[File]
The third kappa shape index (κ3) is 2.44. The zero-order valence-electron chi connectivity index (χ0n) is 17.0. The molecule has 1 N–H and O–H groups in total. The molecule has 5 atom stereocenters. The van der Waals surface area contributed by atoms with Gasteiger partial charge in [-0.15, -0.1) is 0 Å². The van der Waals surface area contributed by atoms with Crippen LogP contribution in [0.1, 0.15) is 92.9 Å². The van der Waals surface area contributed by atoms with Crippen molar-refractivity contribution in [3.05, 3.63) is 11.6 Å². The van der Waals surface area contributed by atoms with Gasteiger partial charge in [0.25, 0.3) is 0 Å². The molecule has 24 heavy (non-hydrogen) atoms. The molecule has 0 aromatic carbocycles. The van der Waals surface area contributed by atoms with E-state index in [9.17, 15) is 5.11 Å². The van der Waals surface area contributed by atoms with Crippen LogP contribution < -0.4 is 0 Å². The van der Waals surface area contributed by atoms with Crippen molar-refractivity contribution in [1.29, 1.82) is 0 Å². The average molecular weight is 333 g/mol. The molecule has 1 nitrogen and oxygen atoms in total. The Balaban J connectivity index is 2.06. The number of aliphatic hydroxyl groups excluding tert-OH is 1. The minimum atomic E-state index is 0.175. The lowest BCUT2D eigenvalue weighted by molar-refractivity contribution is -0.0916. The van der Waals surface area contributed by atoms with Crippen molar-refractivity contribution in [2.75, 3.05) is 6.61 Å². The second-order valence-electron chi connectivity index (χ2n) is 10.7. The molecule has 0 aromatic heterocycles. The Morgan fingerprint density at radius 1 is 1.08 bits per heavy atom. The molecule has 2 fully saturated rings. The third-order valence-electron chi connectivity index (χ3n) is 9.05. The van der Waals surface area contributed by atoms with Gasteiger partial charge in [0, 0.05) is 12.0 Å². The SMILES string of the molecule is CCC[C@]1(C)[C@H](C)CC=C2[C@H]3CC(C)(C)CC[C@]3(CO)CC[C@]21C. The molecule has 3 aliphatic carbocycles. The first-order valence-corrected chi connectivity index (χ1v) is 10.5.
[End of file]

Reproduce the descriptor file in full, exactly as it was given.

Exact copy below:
The third kappa shape index (κ3) is 2.44. The zero-order valence-electron chi connectivity index (χ0n) is 17.0. The molecule has 1 N–H and O–H groups in total. The molecule has 5 atom stereocenters. The van der Waals surface area contributed by atoms with Gasteiger partial charge in [-0.15, -0.1) is 0 Å². The van der Waals surface area contributed by atoms with Crippen LogP contribution in [0.1, 0.15) is 92.9 Å². The van der Waals surface area contributed by atoms with Crippen molar-refractivity contribution in [3.05, 3.63) is 11.6 Å². The van der Waals surface area contributed by atoms with Gasteiger partial charge in [0.25, 0.3) is 0 Å². The molecule has 24 heavy (non-hydrogen) atoms. The molecule has 0 aromatic carbocycles. The van der Waals surface area contributed by atoms with E-state index in [9.17, 15) is 5.11 Å². The van der Waals surface area contributed by atoms with Crippen LogP contribution < -0.4 is 0 Å². The van der Waals surface area contributed by atoms with Crippen molar-refractivity contribution in [1.29, 1.82) is 0 Å². The average molecular weight is 333 g/mol. The molecule has 1 nitrogen and oxygen atoms in total. The Balaban J connectivity index is 2.06. The number of aliphatic hydroxyl groups excluding tert-OH is 1. The minimum atomic E-state index is 0.175. The lowest BCUT2D eigenvalue weighted by molar-refractivity contribution is -0.0916. The van der Waals surface area contributed by atoms with Crippen molar-refractivity contribution in [2.75, 3.05) is 6.61 Å². The second-order valence-electron chi connectivity index (χ2n) is 10.7. The molecule has 0 aromatic heterocycles. The Morgan fingerprint density at radius 1 is 1.08 bits per heavy atom. The molecule has 2 fully saturated rings. The third-order valence-electron chi connectivity index (χ3n) is 9.05. The van der Waals surface area contributed by atoms with Gasteiger partial charge in [0, 0.05) is 12.0 Å². The SMILES string of the molecule is CCC[C@]1(C)[C@H](C)CC=C2[C@H]3CC(C)(C)CC[C@]3(CO)CC[C@]21C. The molecule has 3 aliphatic carbocycles. The first-order valence-corrected chi connectivity index (χ1v) is 10.5.